Global equities sold off for the second straight week, weighed down by concerns over higher interest rates and the health of the economy, while oil prices fell to levels last traded before Russia invaded Ukraine.
The FTSE All-World Index of global equities fell 2.1 percent on Friday, bringing its loss for the week to 5 percent, the worst since June.
Wall Street’s benchmark stock index, the S&P 500, ended the week down 4.6 percent, while the tech-dominated Nasdaq Composite slipped 4.16 percent. The European Stoxx 600 posted a 2.3 percent daily loss on Friday to officially enter “bear market” territory — typically defined as a decline of 20 percent or more from a recent high.
The moves came at the end of a turbulent week dominated by hawkish updates from central banks as policymakers try to stem rising inflation.
Leading the charge on Wednesday, the US Federal Reserve extended its most aggressive monetary tightening campaign since 1981 with a third straight rate hike of 0.75 percentage points and announced more rate hikes in the coming months.
The Bank of England responded to its own inflationary woes by raising interest rates by half a point to 2.25 on Thursday, but the less aggressive action it took compared to central bank peers helped undermine sterling. Taking cues from the Fed, the Swiss central bank opted for the more aggressive 0.75 percentage point option, ending the era of negative interest rates in Europe.
Central bankers in Indonesia, the Philippines, Taiwan, South Africa and Norway also followed suit this week, underscoring the magnitude of the global shift towards tighter monetary policy.
Concerns about the economic outlook were also reflected in oil prices, with international benchmark Brent crude falling 4.8 percent to $86.15 a barrel – its lowest level since January.
Short-dated Treasury yields rose quickly in response to higher interest rate forecasts, with the two-year Treasury yield climbing another 0.07 percentage point to 4.2 percent on Friday. Yields rise when prices fall.
Futures markets are now pricing in a top Fed funds rate of 4.7 percent through next May, compared to the current range of 3 percent to 3.25 percent. However, many investors continue to question central bankers’ forecasts of no rate cuts before the end of 2023.
“The idea that the Fed could plateau and stay there for a long time is controversial,” said David Rossmiller, head of portfolio management at Bessemer Trust. “The Fed is signaling that it will achieve a perfect landing. . . but this scenario carries many risks.”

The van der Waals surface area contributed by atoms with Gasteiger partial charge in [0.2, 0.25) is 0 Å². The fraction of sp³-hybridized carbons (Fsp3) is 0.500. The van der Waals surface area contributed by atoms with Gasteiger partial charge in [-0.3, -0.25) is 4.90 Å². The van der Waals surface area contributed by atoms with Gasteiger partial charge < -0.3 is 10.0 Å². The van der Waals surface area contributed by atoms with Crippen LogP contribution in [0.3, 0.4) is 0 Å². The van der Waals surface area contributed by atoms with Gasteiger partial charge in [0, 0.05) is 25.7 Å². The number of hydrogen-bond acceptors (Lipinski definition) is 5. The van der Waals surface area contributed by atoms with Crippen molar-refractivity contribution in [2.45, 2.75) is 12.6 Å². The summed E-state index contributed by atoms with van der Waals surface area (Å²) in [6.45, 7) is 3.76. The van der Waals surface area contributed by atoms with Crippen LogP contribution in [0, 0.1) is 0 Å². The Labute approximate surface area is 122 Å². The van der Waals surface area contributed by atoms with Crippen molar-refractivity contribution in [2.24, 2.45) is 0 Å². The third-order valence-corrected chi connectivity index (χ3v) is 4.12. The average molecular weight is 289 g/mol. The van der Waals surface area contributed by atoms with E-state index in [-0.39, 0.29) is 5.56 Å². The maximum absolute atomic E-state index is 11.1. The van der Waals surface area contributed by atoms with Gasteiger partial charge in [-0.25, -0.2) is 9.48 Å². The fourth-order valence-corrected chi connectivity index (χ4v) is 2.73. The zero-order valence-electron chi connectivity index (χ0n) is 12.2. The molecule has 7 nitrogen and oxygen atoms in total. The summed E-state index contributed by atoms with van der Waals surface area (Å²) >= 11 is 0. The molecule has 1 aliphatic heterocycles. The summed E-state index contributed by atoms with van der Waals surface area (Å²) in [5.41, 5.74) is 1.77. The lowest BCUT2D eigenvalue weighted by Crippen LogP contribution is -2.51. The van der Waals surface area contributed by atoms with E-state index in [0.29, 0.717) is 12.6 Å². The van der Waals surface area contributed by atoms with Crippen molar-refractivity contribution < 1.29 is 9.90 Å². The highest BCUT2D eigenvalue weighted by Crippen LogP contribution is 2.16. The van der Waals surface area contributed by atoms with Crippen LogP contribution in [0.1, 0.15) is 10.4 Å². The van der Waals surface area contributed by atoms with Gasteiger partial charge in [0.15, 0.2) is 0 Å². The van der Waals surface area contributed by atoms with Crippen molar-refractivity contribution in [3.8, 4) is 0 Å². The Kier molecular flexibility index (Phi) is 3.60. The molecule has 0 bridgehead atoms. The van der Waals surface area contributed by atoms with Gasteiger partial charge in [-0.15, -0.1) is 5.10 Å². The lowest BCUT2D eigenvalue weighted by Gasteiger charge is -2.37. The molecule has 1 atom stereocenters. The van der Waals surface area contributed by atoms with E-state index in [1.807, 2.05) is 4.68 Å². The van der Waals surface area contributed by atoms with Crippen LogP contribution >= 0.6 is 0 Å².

Policymakers’ commitment to bringing down inflation at all costs has sparked growing fears that their aggressive approach will cause a global recession.
Goldman Sachs on Thursday lowered its year-end guidance for the S&P 500 Index to 3,600, a further drop of about 2.5 percent from Friday’s close.
Goldman equity strategist David Kostin said “a majority of equity investors believe a hard landing scenario is inevitable” for the US economy, while Citi’s asset allocation team said the Fed has “as good as a US -Recession promised”.
The dollar, which tends to strengthen in uncertain times, extended its recent rally and hit a new two-decade high. The dollar index, which measures the currency against a basket of peers, rose 1.5 percent.
The dollar’s strength has fueled fears of an economic slowdown in some developing countries, which may struggle to service dollar-denominated debt.
Ayhan Kose, acting vice president for equitable growth, finance and institutions at the World Bank, said emerging and developing markets were facing a “perfect storm with weak growth, very high interest rates and a very challenging external environment when it comes to trade and abroad direct investment. That’s why we’re worried.”
He added: “This is a global funding shock for them and that will come with a very serious drop in demand for their goods. The combination of these could be quite deadly.”
In the UK, global market turmoil was exacerbated by the reaction to new Chancellor Kwasi Kwarteng’s mini-budget. The Conservative government’s plan to boost growth with debt-financed £45 billion in tax cuts caused the pound to fall 3.5 percent against the dollar to a 37-year low of $1.09.
Gilt yields rose by historic levels, with the 10-year yield rising 0.32 percentage points to 3.81 percent. The policy-relevant two-year yield rose 0.41 percentage points to 3.91 percent.
Additional reporting by Kate Duguid in New York